Irish Confederate Wars

From Academic Kids

The Irish Confederate Wars were fought in Ireland between 1641 and 1653. The Wars were the Irish theatre of the Wars of the Three Kingdoms - a series of civil wars in Kingdoms of Ireland, England and Scotland (all ruled by Charles I of England) that also included the English Civil War and Scottish Civil War. The conflict in Ireland essentially pitted the native Irish Roman Catholics against the Protestant British settlers and their supporters in England and Scotland.

The war in Ireland began with the rebellion of the Irish of Ulster in October 1641, during which they killed thousands of Scots and English Protestant settlers. The rebellion spread throughout the country and at Kilkenny in 1642 the association of The Confederate Catholics of Ireland was formed to organise the Irish Catholic war effort. The Confederation was essentially an independent state and was a coalition of all shades of Irish Catholic society, both Gaelic and Old English. The Irish Confederates professed to side with the English Royalists during the ensuing civil wars, but in reality fought their own war in defence of Irish Catholic interests.

The Confederates ruled Ireland as a de facto sovereign state until 1649, outwardly remainingly loyal to King Charles I. It was the only such assembly to occur in Ireland until 1919 when the Irish Dáil first sat. From 1641to 1649, the Confederates fought with Scottish Covenanter and English Parliamentarian armies in Ireland. They were loosley allied with the English Royalists, but were divided over whether to send military help to them in the English Civil War. Ultimately, they never sent troops to England, but did send an expedition to help the Scottish Royalists, sparking the Scottish Civil War. The wars ended in the defeat of the Confederates. They and their Royalist allies were crushed during the the Cromwellian conquest of Ireland by the New Model Army under Oliver Cromwell in 1649-53. The wars caused massive loss of life in Ireland, comparable in the country's history only with the Great Famine of the 1840s and also saw the mass confiscation of land owned by Irish Catholics.

Military history

For the political context of this conflict, see Confederate Ireland. This article is concerned with the military history of Ireland from 1641-53.

Contents

The Plot - October 1641

See also Irish Rebellion of 1641

Dublin Castle, the centre of British rule in Ireland. It was supposed to be taken in the first hours of the rebellion, but the plot was discovered and the attack called off.
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Dublin Castle, the centre of British rule in Ireland. It was supposed to be taken in the first hours of the rebellion, but the plot was discovered and the attack called off.

The Irish Rebellion of 1641 was intended to be a swift and mainly bloodless seizure of power in Ireland by a small group of conspirators led by Phelim O’Neill. Small bands of the plotter’s kin and dependants were mobilised in Dublin, Wicklow and Ulster, to take strategic buildings like Dublin Castle. Since there were only a small number of English soldiers stationed in Ireland, this had a reasonable chance of succeeding. Had it done so, the remaining English garrisons could well have surrendered, leaving Irish Catholics in a position of strength to negotiate their demands for civil reform, religious toleration and Irish self-government. However, the plot was betrayed at the last minute and as a result, the rebellion degenerated into anarchic violence. Following the outbreak of hostilities, the festering hatred of the native Irish Catholic population for the British Protestant settlers exploded into violence.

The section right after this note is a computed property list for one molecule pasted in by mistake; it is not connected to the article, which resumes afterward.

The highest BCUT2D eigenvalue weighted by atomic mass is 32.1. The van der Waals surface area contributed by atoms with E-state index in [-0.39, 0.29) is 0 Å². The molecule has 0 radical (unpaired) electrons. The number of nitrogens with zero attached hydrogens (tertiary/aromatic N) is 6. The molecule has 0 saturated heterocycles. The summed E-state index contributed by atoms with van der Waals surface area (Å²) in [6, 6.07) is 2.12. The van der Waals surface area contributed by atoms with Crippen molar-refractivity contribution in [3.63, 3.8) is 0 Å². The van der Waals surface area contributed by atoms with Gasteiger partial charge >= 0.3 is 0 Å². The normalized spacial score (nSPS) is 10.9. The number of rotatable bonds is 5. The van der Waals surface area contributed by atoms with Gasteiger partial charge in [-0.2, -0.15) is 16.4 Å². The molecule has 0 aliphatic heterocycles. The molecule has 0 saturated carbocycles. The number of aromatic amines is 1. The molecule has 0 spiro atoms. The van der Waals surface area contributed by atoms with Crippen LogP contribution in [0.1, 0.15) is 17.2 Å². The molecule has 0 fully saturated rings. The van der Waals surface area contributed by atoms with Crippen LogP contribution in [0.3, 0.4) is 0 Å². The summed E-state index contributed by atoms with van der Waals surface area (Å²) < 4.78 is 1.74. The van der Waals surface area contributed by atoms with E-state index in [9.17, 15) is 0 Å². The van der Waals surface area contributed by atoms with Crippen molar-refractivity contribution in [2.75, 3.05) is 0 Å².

The Rebellion - 1641-42

From 1641 to early 1642, the fighting in Ireland was characterised by small bands, raised by local lords or among local people, attacking civilians of opposing ethnic and religious groups. At first, Irish Catholic bands, particularly from Ulster, took the opportunity given them by the collapse of law and order to settle scores with Protestant settlers who had occupied Irish land in the plantations of Ireland. Initially, the Irish Catholic gentry raised militia forces to try and contain the violence, but afterwards, when it was clear that the government in Dublin intended to punish all Catholics for the rebellion, participated in the attacks on Protestants and fought English troops sent to put down the rebellion. In areas where British settlers were concentrated, around Cork, Dublin, Carrickfergus and Derry, they raised their own militia in self-defence and managed to hold off the rebel forces. All sides displayed extreme cruelty in this phase of the war. Around 4000 Protestants were massacred and a further 12,000 may have died of privation after being driven from their homes. In one notorious incident, the Protestant inhabitants of Portadown were taken captive and then massacred on the bridge in the town. The settlers responded in kind, as did the Government in Dublin, with attacks on the Irish civilian population. In addition, the English Parliament passed an Ordinance of No Quarter against the Irish rebels, meaning that prisoners were to be killed when taken. The rebels from Ulster defeated a government force at Julianstown, but failed to take nearby Drogheda and were scattered when they advanced on Dublin.

The Confederate’s war - 1642-48

See also Confederate Ireland

Missing image
Kilkenny_castle.jpg
Kilkenny Castle, where the Confederate General Assembly met.

King Charles I sent a large army to Ireland in 1642 to put down the rebellion, as did the Scottish Covenanters. These armies quickly drove the Irish out Ulster and from around Dublin. In self-defence, Irish Catholics formed their own government, the Catholic Confederation and raised their own armies. Almost all Irish Catholics joined the Confederation, with the odd exception like the Earl of Clanricarde, who stayed neutral. They had available to them only the militias and lord’s private levies, commanded by aristocratic amateurs like Lord Mountgarret. These were defeated in a series of encounters with British troops at Liscarroll, Kilrush and New Ross.